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Encyclopedia > Entire function

In complex analysis, an entire function is a function that is holomorphic everywhere (ie complex-differentiable at every point) on the whole complex plane. Typical examples of entire functions are the polynomials, the exponential function, and sums, products and compositions of these. Every entire function can be represented as a power series which converges everywhere. Neither the natural logarithm nor the square root function is entire. Complex analysis is the branch of mathematics investigating functions of complex numbers, and is of enormous practical use in many branches of mathematics, including applied mathematics. ... Partial plot of a function f. ... Holomorphic functions are the central object of study of complex analysis; they are functions defined on an open subset of the complex number plane C with values in C that are complex-differentiable at every point. ... Wikibooks Algebra has more about this subject: Complex numbers In mathematics, a complex number is an expression of the form where a and b are real numbers, and i is a specific imaginary number, called the imaginary unit, with the property i 2 = −1. ... In mathematics, a polynomial is an expression in which constants and variables are combined using only addition, subtraction, multiplication, and positive whole number exponents (raising to a power). ... The exponential function is one of the most important functions in mathematics. ... In mathematics, a power series (in one variable) is an infinite series of the form where the coefficients an, the center c, and the argument x are usually real or complex numbers. ... The natural logarithm is the logarithm to the base e, where e is equal to 2. ... In mathematics, the principal square root of a non-negative real number is denoted and represents the non-negative real number whose square (the result of multiplying the number by itself) is For example, since This example suggests how square roots can arise when solving quadratic equations such as or...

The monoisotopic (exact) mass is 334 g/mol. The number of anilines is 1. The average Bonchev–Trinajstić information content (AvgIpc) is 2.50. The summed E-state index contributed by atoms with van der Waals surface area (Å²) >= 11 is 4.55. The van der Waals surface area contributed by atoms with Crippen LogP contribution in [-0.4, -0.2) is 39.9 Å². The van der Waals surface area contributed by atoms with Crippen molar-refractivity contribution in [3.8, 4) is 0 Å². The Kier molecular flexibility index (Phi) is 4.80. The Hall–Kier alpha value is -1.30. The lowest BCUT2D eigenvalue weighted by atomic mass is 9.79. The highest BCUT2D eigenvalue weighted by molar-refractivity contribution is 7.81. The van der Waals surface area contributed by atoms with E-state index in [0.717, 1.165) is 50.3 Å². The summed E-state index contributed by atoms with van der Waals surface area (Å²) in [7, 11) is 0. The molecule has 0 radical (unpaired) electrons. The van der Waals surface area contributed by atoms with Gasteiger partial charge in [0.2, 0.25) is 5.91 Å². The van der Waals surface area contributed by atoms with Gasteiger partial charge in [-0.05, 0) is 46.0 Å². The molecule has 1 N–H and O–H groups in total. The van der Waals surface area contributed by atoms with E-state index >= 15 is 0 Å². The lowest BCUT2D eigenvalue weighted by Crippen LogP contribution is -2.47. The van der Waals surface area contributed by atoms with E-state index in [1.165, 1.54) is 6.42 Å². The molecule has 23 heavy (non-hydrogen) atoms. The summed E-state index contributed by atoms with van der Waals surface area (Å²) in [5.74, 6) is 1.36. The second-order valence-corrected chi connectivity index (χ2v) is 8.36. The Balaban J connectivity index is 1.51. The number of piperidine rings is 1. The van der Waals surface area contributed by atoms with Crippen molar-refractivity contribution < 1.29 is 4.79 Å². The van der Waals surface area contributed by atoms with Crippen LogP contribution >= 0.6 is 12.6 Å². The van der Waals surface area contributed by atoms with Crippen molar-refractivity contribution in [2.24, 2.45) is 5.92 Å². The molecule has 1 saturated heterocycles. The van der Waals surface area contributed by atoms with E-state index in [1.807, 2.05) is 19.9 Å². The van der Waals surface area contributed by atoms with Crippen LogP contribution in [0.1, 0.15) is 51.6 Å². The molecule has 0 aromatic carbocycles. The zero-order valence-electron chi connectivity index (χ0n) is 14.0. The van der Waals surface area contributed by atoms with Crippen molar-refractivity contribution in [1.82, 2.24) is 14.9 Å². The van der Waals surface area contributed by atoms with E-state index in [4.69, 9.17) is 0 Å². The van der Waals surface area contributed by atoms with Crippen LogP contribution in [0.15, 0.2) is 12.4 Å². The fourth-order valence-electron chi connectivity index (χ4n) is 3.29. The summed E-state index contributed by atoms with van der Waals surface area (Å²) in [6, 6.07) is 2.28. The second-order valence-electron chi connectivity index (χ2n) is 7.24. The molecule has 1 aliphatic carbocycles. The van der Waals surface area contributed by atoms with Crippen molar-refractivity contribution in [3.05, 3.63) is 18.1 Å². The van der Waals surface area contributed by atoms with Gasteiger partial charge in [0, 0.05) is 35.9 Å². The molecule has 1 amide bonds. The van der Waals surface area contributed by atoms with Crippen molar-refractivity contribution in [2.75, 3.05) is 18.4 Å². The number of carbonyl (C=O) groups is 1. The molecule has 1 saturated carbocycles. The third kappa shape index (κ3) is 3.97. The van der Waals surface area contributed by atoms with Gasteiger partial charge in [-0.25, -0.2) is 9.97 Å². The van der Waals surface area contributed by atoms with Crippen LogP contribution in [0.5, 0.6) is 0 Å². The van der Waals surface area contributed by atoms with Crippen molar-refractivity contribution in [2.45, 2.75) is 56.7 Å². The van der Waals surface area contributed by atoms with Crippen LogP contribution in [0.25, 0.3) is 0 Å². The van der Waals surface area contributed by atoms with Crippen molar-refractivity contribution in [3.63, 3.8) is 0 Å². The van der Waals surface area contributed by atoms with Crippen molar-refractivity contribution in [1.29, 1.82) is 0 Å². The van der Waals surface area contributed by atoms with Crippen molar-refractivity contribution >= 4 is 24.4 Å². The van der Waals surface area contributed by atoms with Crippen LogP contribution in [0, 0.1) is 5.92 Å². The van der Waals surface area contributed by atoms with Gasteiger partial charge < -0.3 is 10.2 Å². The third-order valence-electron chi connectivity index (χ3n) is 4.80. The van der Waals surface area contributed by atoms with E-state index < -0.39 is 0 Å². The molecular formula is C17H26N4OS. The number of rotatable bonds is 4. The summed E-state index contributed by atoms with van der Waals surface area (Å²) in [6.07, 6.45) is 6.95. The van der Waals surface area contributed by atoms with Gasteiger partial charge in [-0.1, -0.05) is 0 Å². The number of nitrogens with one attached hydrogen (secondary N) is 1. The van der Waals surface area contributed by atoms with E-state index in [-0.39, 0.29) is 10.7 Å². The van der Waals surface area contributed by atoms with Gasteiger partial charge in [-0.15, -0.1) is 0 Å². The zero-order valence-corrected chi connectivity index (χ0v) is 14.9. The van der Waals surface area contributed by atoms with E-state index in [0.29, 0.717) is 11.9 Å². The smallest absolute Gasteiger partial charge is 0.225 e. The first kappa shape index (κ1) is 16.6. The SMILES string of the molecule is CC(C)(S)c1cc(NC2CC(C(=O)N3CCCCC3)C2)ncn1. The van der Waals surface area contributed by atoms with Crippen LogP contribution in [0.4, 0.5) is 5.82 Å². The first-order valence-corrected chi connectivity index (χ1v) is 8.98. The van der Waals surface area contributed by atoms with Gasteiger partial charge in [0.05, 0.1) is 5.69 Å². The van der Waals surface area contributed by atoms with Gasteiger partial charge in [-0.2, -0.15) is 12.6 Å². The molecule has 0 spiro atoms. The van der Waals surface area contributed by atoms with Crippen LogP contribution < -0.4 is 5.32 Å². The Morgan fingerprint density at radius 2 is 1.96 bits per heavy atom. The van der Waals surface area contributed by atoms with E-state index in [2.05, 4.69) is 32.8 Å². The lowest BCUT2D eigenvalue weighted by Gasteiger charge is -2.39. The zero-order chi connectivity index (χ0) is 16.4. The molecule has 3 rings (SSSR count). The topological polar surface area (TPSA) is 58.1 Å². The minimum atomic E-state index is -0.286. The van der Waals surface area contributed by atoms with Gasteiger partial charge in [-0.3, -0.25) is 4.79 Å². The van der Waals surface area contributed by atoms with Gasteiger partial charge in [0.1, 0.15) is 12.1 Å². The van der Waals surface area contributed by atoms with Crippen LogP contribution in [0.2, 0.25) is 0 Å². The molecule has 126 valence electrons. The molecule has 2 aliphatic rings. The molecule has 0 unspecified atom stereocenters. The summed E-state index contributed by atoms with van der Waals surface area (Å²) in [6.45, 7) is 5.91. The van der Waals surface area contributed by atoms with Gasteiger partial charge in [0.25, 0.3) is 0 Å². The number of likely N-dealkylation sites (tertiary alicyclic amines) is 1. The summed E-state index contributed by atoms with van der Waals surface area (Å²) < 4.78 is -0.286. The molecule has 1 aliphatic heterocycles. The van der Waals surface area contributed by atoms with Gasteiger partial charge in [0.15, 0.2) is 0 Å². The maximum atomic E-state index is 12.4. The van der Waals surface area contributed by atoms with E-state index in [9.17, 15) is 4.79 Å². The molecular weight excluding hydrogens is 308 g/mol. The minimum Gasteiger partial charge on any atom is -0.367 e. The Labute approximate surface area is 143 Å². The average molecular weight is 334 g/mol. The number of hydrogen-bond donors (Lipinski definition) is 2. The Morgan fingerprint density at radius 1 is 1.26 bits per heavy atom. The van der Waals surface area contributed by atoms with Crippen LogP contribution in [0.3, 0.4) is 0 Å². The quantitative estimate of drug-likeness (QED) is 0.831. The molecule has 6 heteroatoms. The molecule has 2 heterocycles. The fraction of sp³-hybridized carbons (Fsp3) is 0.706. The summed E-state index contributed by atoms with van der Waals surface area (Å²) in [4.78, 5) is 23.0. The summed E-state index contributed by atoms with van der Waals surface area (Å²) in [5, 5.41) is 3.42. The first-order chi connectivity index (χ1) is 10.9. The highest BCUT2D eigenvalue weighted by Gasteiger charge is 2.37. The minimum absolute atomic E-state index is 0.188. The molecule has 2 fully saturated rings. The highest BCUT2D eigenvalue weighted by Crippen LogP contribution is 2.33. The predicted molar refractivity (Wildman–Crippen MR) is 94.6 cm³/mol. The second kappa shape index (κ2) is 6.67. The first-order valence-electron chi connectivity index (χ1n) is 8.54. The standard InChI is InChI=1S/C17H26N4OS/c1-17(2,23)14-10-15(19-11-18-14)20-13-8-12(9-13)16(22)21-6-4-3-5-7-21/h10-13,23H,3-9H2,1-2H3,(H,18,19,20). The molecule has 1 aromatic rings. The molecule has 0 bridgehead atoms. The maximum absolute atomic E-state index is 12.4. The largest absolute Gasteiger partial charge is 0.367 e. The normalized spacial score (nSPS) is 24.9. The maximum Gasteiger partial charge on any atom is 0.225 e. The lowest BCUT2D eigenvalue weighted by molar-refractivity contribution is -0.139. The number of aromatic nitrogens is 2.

Note that an entire function may have a singularity or even an essential singularity at the complex point at infinity. In the latter case, it is called a transcendental entire function. In mathematics, a singularity is in general a point at which a given mathematical object is not defined, or a point of an exceptional set where it fails to be well-behaved in some particular way, such as differentiability. ... In complex analysis, an essential singularity of a function is a severe singularity near which the function exhibits extreme behavior. ... The point at infinity, also called ideal point, is a point which when added to the real number line yields a closed curve called the real projective line, . Nota Bene: The real projective line is not equivalent to the extended real number line. ...


Liouville's theorem establishes an important property of entire functions — an entire function which is bounded must be constant. This property can be used for an elegant proof of the fundamental theorem of algebra. Picard's little theorem is a considerable strengthening of Liouville's theorem: a non-constant entire function takes on every complex number as value, except possibly one. The latter exception is illustrated by the exponential function, which never takes on the value 0. Liouvilles theorem in complex analysis states that every bounded (i. ... In mathematics, the fundamental theorem of algebra states that every complex polynomial in one variable and of degree  â‰¥  has some complex root. ... In complex analysis, mathematician Charles Émile Picards name is given to two theorems regarding the range of an analytic function. ... The exponential function is one of the most important functions in mathematics. ...


  Results from FactBites:
 
Entire function - Wikipedia, the free encyclopedia (206 words)
In complex analysis, an entire function is a function that is holomorphic everywhere (ie complex-differentiable at every point) on the whole complex plane.
Neither the natural logarithm nor the square root function is entire.
Note that an entire function may have a singularity or even an essential singularity at the complex point at infinity.
  More results at FactBites »

 
 

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